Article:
Differences in the lodgement of circulating tumour cells in various organs are considered an important factor in metastatic organ selection. The present vital microscopic studies show that the pattern of intravascular arrest of tumour cells in muscle after intra-arterial injection is similar to that observed earlier, in the liver, after intraportal injection. However, parallel isotope studies on the lodgement process (at 5 min and 3 h after injection) showed that the tumour cells trapped in the muscle microvasculature were destroyed at a higher rate than in the liver. Tumour cells kept in test tubes, and thus not being subjected to the shearing forces of the circulation, had a higher survival rate than cells trapped in the muscle. The results indicate that stronger retardation forces acting on the tumour cells in muscle (arterial dissemination) than in the liver (venous dissemination) may be one mechanism behind the increased tumour cell destruction in muscle.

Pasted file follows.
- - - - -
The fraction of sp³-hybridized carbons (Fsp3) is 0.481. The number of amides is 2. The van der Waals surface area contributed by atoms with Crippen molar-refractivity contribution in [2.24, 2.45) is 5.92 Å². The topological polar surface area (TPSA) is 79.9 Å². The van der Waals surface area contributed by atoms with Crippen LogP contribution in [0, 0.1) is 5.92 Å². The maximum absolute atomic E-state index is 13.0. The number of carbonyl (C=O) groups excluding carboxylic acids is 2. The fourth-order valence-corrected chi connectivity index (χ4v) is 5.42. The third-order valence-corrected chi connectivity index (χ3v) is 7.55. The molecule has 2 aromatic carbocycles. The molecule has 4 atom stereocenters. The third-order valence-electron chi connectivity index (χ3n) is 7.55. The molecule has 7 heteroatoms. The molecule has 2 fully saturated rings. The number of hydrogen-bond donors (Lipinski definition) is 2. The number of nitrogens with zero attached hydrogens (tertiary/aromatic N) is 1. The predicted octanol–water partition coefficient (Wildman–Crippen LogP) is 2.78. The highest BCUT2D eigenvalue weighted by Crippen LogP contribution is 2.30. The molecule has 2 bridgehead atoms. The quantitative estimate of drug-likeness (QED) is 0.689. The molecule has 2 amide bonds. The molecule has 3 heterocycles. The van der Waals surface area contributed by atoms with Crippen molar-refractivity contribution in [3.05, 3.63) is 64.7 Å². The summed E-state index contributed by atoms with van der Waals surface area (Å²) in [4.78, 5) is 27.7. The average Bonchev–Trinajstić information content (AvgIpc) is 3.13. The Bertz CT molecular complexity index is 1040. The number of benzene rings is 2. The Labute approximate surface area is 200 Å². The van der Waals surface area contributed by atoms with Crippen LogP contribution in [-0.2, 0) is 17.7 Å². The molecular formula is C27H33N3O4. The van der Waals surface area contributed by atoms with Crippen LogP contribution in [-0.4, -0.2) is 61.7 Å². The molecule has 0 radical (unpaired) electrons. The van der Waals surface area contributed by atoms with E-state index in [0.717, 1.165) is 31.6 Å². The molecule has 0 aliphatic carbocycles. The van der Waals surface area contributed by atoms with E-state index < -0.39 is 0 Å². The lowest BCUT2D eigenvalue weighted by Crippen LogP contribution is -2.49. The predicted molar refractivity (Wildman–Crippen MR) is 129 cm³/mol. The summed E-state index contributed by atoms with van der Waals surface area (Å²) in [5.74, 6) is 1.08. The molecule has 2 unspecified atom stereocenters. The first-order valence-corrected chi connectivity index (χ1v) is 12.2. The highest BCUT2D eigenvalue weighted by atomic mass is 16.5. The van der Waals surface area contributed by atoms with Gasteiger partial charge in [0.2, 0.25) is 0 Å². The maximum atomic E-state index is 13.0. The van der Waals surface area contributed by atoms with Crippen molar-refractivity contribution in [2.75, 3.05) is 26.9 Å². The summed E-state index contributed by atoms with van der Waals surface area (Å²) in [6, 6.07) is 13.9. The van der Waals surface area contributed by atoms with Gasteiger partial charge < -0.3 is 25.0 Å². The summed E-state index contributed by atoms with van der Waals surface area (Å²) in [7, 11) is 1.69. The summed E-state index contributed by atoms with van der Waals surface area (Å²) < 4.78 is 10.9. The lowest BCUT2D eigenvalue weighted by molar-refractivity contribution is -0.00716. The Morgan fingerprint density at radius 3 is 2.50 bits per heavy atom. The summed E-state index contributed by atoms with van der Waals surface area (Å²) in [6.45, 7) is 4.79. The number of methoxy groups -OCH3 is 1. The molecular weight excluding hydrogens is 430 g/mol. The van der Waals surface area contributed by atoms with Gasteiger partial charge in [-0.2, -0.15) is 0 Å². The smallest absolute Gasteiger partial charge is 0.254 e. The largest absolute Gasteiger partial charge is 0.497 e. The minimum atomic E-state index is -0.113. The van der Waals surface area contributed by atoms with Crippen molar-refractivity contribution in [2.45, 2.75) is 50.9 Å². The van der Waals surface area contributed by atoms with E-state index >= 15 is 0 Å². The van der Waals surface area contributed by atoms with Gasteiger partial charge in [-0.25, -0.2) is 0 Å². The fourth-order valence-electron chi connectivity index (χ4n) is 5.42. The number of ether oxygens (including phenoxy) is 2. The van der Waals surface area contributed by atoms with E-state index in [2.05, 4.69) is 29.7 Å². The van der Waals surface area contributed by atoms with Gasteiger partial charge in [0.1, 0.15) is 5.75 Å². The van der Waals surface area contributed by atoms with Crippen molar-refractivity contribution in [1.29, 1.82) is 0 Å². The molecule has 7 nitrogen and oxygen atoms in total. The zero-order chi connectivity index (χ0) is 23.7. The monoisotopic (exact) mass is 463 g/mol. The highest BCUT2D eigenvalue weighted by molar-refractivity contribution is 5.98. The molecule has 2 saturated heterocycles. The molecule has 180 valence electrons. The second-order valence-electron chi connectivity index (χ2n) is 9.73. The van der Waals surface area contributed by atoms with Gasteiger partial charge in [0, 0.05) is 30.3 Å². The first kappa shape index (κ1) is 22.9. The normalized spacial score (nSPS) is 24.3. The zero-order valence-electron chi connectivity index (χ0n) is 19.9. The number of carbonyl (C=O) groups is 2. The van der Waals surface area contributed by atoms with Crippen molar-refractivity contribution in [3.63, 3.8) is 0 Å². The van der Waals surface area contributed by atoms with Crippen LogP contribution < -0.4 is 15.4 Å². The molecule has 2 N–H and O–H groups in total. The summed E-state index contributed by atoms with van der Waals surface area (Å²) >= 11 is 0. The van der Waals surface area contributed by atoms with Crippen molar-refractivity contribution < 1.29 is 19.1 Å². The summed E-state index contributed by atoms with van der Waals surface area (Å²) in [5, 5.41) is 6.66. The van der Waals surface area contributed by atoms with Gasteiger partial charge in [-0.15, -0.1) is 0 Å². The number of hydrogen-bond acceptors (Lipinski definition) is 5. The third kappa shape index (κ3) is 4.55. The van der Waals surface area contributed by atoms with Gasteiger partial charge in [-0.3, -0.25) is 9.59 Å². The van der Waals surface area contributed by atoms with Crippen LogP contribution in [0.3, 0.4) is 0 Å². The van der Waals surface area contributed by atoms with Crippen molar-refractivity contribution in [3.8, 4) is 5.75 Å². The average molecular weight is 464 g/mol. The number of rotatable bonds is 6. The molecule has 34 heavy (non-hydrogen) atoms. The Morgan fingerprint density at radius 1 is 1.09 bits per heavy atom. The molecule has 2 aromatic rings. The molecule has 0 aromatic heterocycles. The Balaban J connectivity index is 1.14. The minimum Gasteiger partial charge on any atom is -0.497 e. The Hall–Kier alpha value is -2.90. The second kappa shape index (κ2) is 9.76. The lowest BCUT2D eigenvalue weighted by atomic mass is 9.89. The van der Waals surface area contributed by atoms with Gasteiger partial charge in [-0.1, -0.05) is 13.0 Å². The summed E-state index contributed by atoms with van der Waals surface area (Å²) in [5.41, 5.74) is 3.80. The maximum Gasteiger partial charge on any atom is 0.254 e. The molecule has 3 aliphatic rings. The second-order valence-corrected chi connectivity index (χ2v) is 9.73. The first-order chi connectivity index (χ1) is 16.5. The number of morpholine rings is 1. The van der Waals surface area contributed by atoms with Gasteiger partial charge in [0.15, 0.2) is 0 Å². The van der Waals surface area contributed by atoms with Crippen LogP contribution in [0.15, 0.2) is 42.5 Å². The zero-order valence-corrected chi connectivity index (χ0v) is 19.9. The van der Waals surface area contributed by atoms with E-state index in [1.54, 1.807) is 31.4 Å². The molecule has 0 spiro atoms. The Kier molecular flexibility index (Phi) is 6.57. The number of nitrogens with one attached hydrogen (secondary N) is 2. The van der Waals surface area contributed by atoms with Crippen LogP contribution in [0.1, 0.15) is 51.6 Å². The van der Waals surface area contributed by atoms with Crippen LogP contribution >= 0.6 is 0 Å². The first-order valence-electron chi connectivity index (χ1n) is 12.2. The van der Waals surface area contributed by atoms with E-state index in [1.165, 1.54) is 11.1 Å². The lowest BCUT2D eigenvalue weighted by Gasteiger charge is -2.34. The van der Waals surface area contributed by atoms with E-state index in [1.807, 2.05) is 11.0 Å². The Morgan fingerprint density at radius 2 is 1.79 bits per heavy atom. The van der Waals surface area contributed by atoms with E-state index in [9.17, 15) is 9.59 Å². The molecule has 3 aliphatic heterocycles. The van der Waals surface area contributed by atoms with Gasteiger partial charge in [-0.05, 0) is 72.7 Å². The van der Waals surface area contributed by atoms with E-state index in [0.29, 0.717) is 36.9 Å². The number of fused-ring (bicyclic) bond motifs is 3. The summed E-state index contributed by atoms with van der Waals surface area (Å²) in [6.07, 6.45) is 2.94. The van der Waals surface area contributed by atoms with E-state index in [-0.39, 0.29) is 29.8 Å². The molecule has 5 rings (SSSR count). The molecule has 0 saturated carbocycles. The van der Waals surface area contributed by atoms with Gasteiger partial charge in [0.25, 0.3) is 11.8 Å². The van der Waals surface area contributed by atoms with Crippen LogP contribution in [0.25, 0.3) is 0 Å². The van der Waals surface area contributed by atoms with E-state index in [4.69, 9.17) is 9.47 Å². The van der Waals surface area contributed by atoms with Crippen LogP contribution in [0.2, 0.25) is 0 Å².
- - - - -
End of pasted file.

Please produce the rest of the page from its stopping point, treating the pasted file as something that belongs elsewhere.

Bjursten, Lars MagnusLund University,Lunds universitet,Institutionen för experimentell medicinsk vetenskap,Medicinska fakulteten,Department of Experimental Medical Science,Faculty of Medicine(Swepub:lu)exp-lbj
Institutionen för experimentell medicinsk vetenskapMedicinska fakulteten
Ingår i:Clinical and Experimental Metastasis: Springer6:4, s. 285-2891573-7276